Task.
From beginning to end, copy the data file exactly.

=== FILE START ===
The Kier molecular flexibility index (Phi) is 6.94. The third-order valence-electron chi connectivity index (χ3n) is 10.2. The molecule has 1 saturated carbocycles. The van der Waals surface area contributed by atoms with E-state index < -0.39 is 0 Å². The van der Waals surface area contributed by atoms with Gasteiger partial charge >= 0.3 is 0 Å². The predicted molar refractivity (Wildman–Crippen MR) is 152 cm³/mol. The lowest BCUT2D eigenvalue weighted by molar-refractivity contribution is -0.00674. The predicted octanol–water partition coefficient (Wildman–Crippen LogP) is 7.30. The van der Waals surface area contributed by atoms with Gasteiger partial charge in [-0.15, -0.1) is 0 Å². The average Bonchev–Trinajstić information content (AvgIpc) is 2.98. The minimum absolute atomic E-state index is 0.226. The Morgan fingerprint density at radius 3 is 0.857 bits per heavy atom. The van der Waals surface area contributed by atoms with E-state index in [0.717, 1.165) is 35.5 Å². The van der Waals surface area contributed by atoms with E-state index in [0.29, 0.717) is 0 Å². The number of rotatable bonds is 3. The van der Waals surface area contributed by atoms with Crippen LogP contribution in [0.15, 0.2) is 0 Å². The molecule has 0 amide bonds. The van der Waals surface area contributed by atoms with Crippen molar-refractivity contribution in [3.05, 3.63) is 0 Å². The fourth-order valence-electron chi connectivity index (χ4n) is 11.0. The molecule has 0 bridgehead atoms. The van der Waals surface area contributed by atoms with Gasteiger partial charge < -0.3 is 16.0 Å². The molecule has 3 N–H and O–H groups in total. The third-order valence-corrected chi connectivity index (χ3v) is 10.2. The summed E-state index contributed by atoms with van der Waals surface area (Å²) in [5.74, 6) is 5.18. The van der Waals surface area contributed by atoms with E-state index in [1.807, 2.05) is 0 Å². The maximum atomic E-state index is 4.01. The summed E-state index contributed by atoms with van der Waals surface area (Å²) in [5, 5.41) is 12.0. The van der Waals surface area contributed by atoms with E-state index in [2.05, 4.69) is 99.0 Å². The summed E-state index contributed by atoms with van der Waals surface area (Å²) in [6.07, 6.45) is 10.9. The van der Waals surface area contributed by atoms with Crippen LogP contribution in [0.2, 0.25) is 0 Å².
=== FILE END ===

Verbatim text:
The Kier molecular flexibility index (Phi) is 6.94. The third-order valence-electron chi connectivity index (χ3n) is 10.2. The molecule has 1 saturated carbocycles. The van der Waals surface area contributed by atoms with E-state index < -0.39 is 0 Å². The van der Waals surface area contributed by atoms with Gasteiger partial charge >= 0.3 is 0 Å². The predicted molar refractivity (Wildman–Crippen MR) is 152 cm³/mol. The lowest BCUT2D eigenvalue weighted by molar-refractivity contribution is -0.00674. The predicted octanol–water partition coefficient (Wildman–Crippen LogP) is 7.30. The van der Waals surface area contributed by atoms with Gasteiger partial charge in [-0.15, -0.1) is 0 Å². The average Bonchev–Trinajstić information content (AvgIpc) is 2.98. The minimum absolute atomic E-state index is 0.226. The Morgan fingerprint density at radius 3 is 0.857 bits per heavy atom. The van der Waals surface area contributed by atoms with E-state index in [0.717, 1.165) is 35.5 Å². The van der Waals surface area contributed by atoms with E-state index in [0.29, 0.717) is 0 Å². The number of rotatable bonds is 3. The van der Waals surface area contributed by atoms with Crippen LogP contribution in [0.15, 0.2) is 0 Å². The molecule has 0 amide bonds. The van der Waals surface area contributed by atoms with Crippen molar-refractivity contribution in [3.05, 3.63) is 0 Å². The fourth-order valence-electron chi connectivity index (χ4n) is 11.0. The molecule has 0 bridgehead atoms. The van der Waals surface area contributed by atoms with Gasteiger partial charge < -0.3 is 16.0 Å². The molecule has 3 N–H and O–H groups in total. The third-order valence-corrected chi connectivity index (χ3v) is 10.2. The summed E-state index contributed by atoms with van der Waals surface area (Å²) in [5.74, 6) is 5.18. The van der Waals surface area contributed by atoms with E-state index in [1.807, 2.05) is 0 Å². The maximum atomic E-state index is 4.01. The summed E-state index contributed by atoms with van der Waals surface area (Å²) in [5, 5.41) is 12.0. The van der Waals surface area contributed by atoms with E-state index in [2.05, 4.69) is 99.0 Å². The summed E-state index contributed by atoms with van der Waals surface area (Å²) in [6.07, 6.45) is 10.9. The van der Waals surface area contributed by atoms with Crippen LogP contribution in [0.2, 0.25) is 0 Å².